Two views from the South East. Lancing College in the
The red tiled buildings at the far end of the bridge are the
offices of Ricardo Consulting Engineers.
The high security compound is home to the world leading engine research company.
Looking West, the former railway level crossing in foreground,
the rails remaining embedded in the roadway,
this is where the toll collectors stood. There are unconfirmed stories told of
how they 'supplemented' their BR pay.
Long lines of traffic would build up at any busy period.
The railway remained open for goods traffic to the Cement Works.
When the track was lifted after final closure, it 'disappeared' one night.
The metal fencing was installed to discourage use, by the WSCC
after years of neglect of the structure.
In the 1940's in freak weather a Southdown Bus was blown off the bridge
onto the mud, landing on it's side,
the tide was out and no-one was seriously hurt
Looking East across the bridge, it is difficult to imagine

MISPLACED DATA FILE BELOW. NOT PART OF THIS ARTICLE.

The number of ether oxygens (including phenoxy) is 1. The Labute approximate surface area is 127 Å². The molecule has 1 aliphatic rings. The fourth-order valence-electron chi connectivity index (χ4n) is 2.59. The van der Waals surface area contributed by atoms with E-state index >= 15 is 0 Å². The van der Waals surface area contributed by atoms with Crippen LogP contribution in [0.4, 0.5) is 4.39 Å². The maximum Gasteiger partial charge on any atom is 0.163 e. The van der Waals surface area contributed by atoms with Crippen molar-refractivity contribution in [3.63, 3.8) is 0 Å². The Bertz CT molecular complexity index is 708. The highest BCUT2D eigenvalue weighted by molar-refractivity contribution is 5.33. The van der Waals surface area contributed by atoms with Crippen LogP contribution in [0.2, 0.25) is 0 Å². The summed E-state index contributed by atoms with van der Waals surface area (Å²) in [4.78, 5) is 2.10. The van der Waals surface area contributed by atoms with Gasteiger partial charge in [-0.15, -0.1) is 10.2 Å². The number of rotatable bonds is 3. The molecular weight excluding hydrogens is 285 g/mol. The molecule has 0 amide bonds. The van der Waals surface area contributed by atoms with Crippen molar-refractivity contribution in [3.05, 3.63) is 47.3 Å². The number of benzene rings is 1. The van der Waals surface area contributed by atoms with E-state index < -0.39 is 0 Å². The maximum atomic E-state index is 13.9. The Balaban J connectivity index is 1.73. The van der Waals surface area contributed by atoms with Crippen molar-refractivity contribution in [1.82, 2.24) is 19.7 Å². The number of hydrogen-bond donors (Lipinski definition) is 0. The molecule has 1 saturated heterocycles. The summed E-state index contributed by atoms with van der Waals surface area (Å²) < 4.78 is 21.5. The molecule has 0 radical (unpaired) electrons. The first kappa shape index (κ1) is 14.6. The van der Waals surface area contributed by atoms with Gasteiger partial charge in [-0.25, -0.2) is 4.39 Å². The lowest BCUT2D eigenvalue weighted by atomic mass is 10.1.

that this flimsy structure once carried the A27 Road.
Double Decker Buses were exempt from the weight
restrictions which were applied in later years of its active life.
HGVs were diverted through Upper Beeding, Bramber and Steyning, there was no
bypass for these villages then.
The Bridge from the North West
The 'elegant'? modern concrete flyover, opened in 1970, it now
carries the busy A27.
It seems as if it has been closed or had traffic restriction for more
time than it has not.
It was severely restricted for several years after opening, after a similar type
of structure collapsed while being built.
Recently (2001) it has been restricted over a long period to be 'strengthened'
to provide for ridiculously heavy HGV limits imposed by the regime in Brussels.